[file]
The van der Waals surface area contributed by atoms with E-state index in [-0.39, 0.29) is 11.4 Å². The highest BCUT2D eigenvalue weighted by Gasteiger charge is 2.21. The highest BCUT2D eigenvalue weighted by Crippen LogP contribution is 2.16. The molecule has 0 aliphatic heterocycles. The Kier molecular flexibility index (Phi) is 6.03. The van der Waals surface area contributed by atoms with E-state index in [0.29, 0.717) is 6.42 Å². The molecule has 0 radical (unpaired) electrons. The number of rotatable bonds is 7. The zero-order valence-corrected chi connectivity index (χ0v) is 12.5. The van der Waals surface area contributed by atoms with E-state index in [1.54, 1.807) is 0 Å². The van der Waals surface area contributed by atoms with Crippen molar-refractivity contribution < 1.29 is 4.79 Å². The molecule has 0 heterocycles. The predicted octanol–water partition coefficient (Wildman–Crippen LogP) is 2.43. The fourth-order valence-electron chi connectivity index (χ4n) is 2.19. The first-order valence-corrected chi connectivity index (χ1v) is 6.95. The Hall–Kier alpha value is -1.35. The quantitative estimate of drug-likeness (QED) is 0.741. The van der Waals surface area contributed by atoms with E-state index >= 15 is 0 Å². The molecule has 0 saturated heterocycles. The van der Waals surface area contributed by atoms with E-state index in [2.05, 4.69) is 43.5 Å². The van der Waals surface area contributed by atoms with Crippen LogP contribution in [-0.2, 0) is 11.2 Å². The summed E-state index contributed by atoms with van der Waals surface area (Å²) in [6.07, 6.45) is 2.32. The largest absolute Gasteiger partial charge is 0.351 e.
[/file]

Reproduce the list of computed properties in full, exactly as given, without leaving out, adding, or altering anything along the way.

The van der Waals surface area contributed by atoms with E-state index in [-0.39, 0.29) is 11.4 Å². The highest BCUT2D eigenvalue weighted by Gasteiger charge is 2.21. The highest BCUT2D eigenvalue weighted by Crippen LogP contribution is 2.16. The molecule has 0 aliphatic heterocycles. The Kier molecular flexibility index (Phi) is 6.03. The van der Waals surface area contributed by atoms with E-state index in [0.29, 0.717) is 6.42 Å². The molecule has 0 radical (unpaired) electrons. The number of rotatable bonds is 7. The zero-order valence-corrected chi connectivity index (χ0v) is 12.5. The van der Waals surface area contributed by atoms with E-state index in [1.54, 1.807) is 0 Å². The van der Waals surface area contributed by atoms with Crippen molar-refractivity contribution < 1.29 is 4.79 Å². The molecule has 0 heterocycles. The predicted octanol–water partition coefficient (Wildman–Crippen LogP) is 2.43. The fourth-order valence-electron chi connectivity index (χ4n) is 2.19. The first-order valence-corrected chi connectivity index (χ1v) is 6.95. The Hall–Kier alpha value is -1.35. The quantitative estimate of drug-likeness (QED) is 0.741. The van der Waals surface area contributed by atoms with E-state index >= 15 is 0 Å². The molecule has 0 saturated heterocycles. The van der Waals surface area contributed by atoms with E-state index in [2.05, 4.69) is 43.5 Å². The van der Waals surface area contributed by atoms with Crippen LogP contribution in [-0.2, 0) is 11.2 Å². The summed E-state index contributed by atoms with van der Waals surface area (Å²) in [6.07, 6.45) is 2.32. The largest absolute Gasteiger partial charge is 0.351 e.